Colorado Oil & Gas Rulemaking
What You Need To Know About the Drilling & Fracking Regulations in Colorado:
Western Resource Advocates examined the most recent Colorado Oil and Gas Conservation Commission (COGCC) provisions to help Colorado families understand what to expect from the new 2013 hydraulic fracturing rules. The rules do little to ease the concerns of hundreds of thousands of families living near drilling operations.
Prior Regulations: Minimum setbacks of 150 feet in rural areas and 350 feet in urban areas.
New Regulations: Minimum setbacks increased to 500 feet, regardless of rural/urban designation. Additional 1,000 foot setback requirement for schools and hospitals.
Practical Changes: The 1,000 foot setback for schools and hospitals can only be bypassed through a special hearing with COGCC, which offers some layer of protection from exception. But the 500-foot minimum setback includes two significant exceptions that could render the rule all but irrelevant:
- The “Beware Thy Neighbor Exception” Surface use agreements with landowners can allow drilling sites to be pushed to the edge of a neighbor’s property line, even if that change moves the well closer to a residential area and inside the new 500-foot setback. People who live closest to drilling operations are at the greatest risk for health problems, and the “Beware Thy Exception” increases those risks.
- The “Expansion Exception” Existing active well locations are not subject to the new 500-foot setback, and “active well” size is not defined. Not only are active well pads grandfathered into the rules and not subject to a 500-foot setback, one active well pad can be expanded to include multiple different drill sites within the same well pad. In other words, drill sites that don’t yet exist are essentially grandfathered and exempted from the new rules.
Watch a video that explains each of these exceptions:
Amid a boom in drilling activity in Colorado’s densely populated Front Range, Western Resource Advocates argued for a minimum setback of 1,000 feet for residences and 1,500 feet for schools, hospitals, nursing homes and other similar facilities. These arguments were not without precedent; the State of Maryland requires 1,000 foot setbacks (without exception), and several towns in the heart of drilling in North Texas require setbacks of 1,500 feet.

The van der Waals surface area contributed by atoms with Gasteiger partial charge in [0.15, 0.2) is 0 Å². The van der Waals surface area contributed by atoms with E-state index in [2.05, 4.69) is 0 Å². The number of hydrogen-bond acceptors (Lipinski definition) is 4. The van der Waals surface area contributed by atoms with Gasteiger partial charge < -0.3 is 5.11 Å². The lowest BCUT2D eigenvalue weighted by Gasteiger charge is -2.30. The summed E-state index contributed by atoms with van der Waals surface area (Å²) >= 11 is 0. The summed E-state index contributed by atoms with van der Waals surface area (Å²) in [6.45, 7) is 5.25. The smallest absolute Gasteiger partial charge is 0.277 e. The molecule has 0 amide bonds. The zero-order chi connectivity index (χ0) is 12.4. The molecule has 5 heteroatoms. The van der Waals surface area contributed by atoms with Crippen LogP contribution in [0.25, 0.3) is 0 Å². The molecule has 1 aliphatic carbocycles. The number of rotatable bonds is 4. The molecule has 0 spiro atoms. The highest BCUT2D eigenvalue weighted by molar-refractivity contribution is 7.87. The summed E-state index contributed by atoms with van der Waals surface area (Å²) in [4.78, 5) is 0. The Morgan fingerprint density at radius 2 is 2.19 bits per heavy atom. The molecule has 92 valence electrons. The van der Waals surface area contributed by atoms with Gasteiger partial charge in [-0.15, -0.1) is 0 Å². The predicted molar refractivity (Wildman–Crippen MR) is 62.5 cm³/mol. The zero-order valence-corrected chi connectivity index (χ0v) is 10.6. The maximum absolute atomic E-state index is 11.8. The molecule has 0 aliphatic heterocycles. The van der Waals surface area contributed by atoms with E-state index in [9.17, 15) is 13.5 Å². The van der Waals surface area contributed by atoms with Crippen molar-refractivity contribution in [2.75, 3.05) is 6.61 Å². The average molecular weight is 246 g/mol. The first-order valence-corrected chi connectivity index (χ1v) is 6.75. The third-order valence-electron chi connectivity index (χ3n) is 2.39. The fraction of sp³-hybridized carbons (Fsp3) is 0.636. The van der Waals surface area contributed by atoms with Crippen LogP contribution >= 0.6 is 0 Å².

Groundwater Testing and Monitoring
Prior Regulations: None (some voluntary industry-designed programs were in operation).
New Regulations: The COGCC approved new measures for baseline water testing and groundwater monitoring. The rules require tests of up to four water wells within a half-mile of drilling sites, and two follow-up tests after drilling is completed. Western Resource Advocates has long argued for water quality testing as a critical health and safety measure in identifying potential contamination before it becomes widespread.
Practical Changes: Baseline testing and monitoring is long overdue, but the state rejected a proposal despite science that had support from both industry (Shell) and environmentalists. Instead, the groundwater monitoring rule excludes the Wattenberg oil field, including parts of Boulder, Larimer and Adams county—areas that are very concerned about threats to groundwater. The provision only requires testing near the drilling location, and does not establish monitoring near more remote fracking locations.
2007: The Colorado Habitat Stewardship Act (pdf), which was largely drafted and negotiated by Western Resource Advocates, and the Oil and Gas Commission Reform Act (pdf) are passed. These laws help to ensure that future oil and gas development is balanced with protections for wildlife, the environment and public health.